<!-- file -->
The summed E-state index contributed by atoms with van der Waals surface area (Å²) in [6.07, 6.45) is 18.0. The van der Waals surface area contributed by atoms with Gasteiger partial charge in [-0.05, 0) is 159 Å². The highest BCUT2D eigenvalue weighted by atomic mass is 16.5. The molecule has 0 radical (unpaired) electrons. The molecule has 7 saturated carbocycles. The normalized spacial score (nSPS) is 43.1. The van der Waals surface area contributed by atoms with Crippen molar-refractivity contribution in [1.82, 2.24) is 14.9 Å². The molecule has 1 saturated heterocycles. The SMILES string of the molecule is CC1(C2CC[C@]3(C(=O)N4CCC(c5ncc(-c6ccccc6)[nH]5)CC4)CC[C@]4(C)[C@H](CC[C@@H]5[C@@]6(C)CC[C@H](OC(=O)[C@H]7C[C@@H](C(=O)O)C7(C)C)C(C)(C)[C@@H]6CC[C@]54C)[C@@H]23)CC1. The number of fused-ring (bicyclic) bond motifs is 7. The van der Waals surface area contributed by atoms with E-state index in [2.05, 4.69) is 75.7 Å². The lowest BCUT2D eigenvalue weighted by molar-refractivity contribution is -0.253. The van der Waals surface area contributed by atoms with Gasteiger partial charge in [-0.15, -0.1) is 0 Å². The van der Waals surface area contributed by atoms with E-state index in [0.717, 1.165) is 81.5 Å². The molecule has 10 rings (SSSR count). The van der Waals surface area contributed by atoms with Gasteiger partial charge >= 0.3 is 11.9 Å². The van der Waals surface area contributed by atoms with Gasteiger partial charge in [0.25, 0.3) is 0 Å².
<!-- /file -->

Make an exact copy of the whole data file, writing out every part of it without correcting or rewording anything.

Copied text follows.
The summed E-state index contributed by atoms with van der Waals surface area (Å²) in [6.07, 6.45) is 18.0. The van der Waals surface area contributed by atoms with Gasteiger partial charge in [-0.05, 0) is 159 Å². The highest BCUT2D eigenvalue weighted by atomic mass is 16.5. The molecule has 0 radical (unpaired) electrons. The molecule has 7 saturated carbocycles. The normalized spacial score (nSPS) is 43.1. The van der Waals surface area contributed by atoms with Crippen molar-refractivity contribution in [1.82, 2.24) is 14.9 Å². The molecule has 1 saturated heterocycles. The SMILES string of the molecule is CC1(C2CC[C@]3(C(=O)N4CCC(c5ncc(-c6ccccc6)[nH]5)CC4)CC[C@]4(C)[C@H](CC[C@@H]5[C@@]6(C)CC[C@H](OC(=O)[C@H]7C[C@@H](C(=O)O)C7(C)C)C(C)(C)[C@@H]6CC[C@]54C)[C@@H]23)CC1. The number of fused-ring (bicyclic) bond motifs is 7. The van der Waals surface area contributed by atoms with E-state index in [2.05, 4.69) is 75.7 Å². The lowest BCUT2D eigenvalue weighted by molar-refractivity contribution is -0.253. The van der Waals surface area contributed by atoms with Gasteiger partial charge in [-0.15, -0.1) is 0 Å². The van der Waals surface area contributed by atoms with E-state index in [0.717, 1.165) is 81.5 Å². The molecule has 10 rings (SSSR count). The van der Waals surface area contributed by atoms with Gasteiger partial charge >= 0.3 is 11.9 Å². The van der Waals surface area contributed by atoms with Gasteiger partial charge in [0.25, 0.3) is 0 Å².